Turkey-US Relations on the Eastern Mediterranean Issue

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Eastern Mediterranean Gas Forum was officially established last September with the participation of Egypt, Israel, Jordan, Greece, the Greek Cypriot Administration of Southern Cyprus and Italy. At the same time, the United States of America was invited to the Forum with the status of “permanent observer” and the Washington administration welcomed this invitation. According to the recent statement made by the Greek Environment and Energy Minister Kostis Hatzidakis, the USA has formalized its request to participate in the EastMed Gas Forum as of January 13, 2021.

Although the Forum was established as a platform aiming to cooperate in the field of energy in the Eastern Mediterranean, the membership is not exclusive to Eastern Mediterranean riparian countries. Therefore, coastal awkward situations can arise like Turkey is not a member despite being one of the countries with the most extensive coastline while Jordan is, without even having a coast to reach the Mediterranean. Looking at the geopolitical environment of the region, it would certainly be understood that this situation is not so strange.

Greece, the Greek Cypriot Administration of Southern Cyprus and Israel have increased their cooperation in the field of energy for the last ten years and carried this cooperation to the political field as well. It has also turned into a de facto alliance. One of the common features of these three countries is the political problems they have with Turkey. Maritime jurisdictions, Cyprus issue, and the disputes with the regional countries lead Turkey to stay out of the Forum and it is creating a concrete form against Turkey increasingly.

The official application of the U.S. as permanent observer represents the latest example of the steps taken against Turkey. At this point, the first thing to be acknowledged is that the application was made while Donald Trump was still serving as president. New President Joe Biden did not change this decision. The attitude of the United States to resolve the problems related to energy in the Eastern Mediterranean is not in favor of Turkey and it would not be realistic to expect it to be changed with the new president. However, it would be more appropriate to evaluate the issue by looking at Biden’s foreign policy agenda in general.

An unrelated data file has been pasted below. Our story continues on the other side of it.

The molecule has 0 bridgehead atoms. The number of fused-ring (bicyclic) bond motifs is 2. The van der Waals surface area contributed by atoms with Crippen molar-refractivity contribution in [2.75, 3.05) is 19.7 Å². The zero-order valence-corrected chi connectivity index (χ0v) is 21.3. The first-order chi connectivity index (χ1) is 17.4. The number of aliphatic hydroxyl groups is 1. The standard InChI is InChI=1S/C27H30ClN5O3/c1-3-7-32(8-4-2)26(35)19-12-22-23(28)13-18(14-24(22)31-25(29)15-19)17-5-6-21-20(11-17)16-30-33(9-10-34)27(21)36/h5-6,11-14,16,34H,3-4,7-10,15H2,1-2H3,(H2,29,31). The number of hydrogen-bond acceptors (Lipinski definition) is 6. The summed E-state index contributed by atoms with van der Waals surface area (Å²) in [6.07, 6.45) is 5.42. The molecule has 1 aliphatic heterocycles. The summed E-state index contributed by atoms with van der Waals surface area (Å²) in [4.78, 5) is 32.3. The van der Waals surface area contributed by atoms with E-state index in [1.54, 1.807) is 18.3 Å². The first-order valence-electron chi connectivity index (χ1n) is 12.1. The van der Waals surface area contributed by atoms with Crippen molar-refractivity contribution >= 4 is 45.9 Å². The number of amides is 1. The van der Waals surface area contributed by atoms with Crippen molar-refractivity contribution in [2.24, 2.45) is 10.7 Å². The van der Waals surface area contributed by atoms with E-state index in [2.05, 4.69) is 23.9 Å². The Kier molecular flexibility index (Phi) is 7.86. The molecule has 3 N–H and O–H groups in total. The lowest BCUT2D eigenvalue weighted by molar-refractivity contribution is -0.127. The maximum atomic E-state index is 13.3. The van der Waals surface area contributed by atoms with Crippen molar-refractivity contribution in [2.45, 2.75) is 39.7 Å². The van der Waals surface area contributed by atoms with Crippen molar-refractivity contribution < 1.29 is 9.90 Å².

First of all, as in both the Obama era and the Trump era, the main foreign policy problem of the U.S. will be to balance the rise of China and take necessary measures against the problems with Russia. As a matter of fact, Biden started to give the signs of this in the first days of his mission. The difference of Biden from Trump in this regard is to develop a holistic strategy against China and Russia by giving more importance to cooperation with their allies rather than a discourse that blames and even insults them.

This strategy of Biden requires closer cooperation with the allied countries as well as a more harmonious policy between the allies. Thus, a polarization between a NATO ally Turkey on one side and another NATO ally Greece on the other side along with Isreal, the closest ally of the U.S., is not a situation that Biden would prefer. However, it is not clear how this polarization will be eliminated and what strategy Biden will follow yet.

The main agenda for Biden about the relations with Turkey is not Eastern Mediterranean but the S-400s. Not only there is no withdrawing from the sanctions that were administrated during the Trump era, it is likely that these sanctions would continue even more stronger. In other words, the priority of the U.S. in the context of the Eastern Mediterranean and the Middle East in general is to balance Russia.

The issue of Aleksey Navalny has also shown that a tense period awaits us in US-Russia relations. That is why Turkey is expected to abandon S-400s as a reliable ally and act together with the U.S. against Russia. However, the fact that the U.S. maintains its support to PYD/YPG in the northern part of Syria shows the U.S. does not pay attention to the issue that it is not a sincere partner for Turkey.

There is undoubtedly a question of trust between the U.S. and Turkey that is difficult to dismiss. It is necessary to evaluate the U.S. participation in the EastMed Gas Forum in this context. American involvement in the forum is not a problem in itself. If the issue of trust in bilateral relations can be overcome, it could even be leverage for Turkey that the U.S. is in this forum. In the Eastern Mediterranean context, Greece, the Greek Cypriot Administration of Southern Cyprus and France continue to benefit from the conflict and ignore the interests of Turkey completely. If Turkey was to improve relations with the United States and Israel in the meantime, it would divide the front against Turkey in the Eastern Mediterranean.